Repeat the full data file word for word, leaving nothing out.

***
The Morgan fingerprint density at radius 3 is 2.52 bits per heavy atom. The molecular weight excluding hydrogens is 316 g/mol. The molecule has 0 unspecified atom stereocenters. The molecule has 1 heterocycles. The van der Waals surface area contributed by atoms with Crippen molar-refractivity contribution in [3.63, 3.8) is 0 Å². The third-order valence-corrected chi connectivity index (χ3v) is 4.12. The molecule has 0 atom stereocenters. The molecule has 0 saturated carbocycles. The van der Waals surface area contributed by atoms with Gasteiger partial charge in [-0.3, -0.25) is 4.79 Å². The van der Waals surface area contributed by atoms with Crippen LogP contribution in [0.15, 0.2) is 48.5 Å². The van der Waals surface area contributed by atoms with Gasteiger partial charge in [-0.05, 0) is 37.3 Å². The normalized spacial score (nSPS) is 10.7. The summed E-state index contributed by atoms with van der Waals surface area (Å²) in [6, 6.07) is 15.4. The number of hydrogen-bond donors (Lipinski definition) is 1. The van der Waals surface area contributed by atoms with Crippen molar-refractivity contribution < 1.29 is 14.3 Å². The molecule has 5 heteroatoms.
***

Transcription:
The Morgan fingerprint density at radius 3 is 2.52 bits per heavy atom. The molecular weight excluding hydrogens is 316 g/mol. The molecule has 0 unspecified atom stereocenters. The molecule has 1 heterocycles. The van der Waals surface area contributed by atoms with Crippen molar-refractivity contribution in [3.63, 3.8) is 0 Å². The third-order valence-corrected chi connectivity index (χ3v) is 4.12. The molecule has 0 atom stereocenters. The molecule has 0 saturated carbocycles. The van der Waals surface area contributed by atoms with Gasteiger partial charge in [-0.3, -0.25) is 4.79 Å². The van der Waals surface area contributed by atoms with Crippen LogP contribution in [0.15, 0.2) is 48.5 Å². The van der Waals surface area contributed by atoms with Gasteiger partial charge in [-0.05, 0) is 37.3 Å². The normalized spacial score (nSPS) is 10.7. The summed E-state index contributed by atoms with van der Waals surface area (Å²) in [6, 6.07) is 15.4. The number of hydrogen-bond donors (Lipinski definition) is 1. The van der Waals surface area contributed by atoms with Crippen molar-refractivity contribution < 1.29 is 14.3 Å². The molecule has 5 heteroatoms.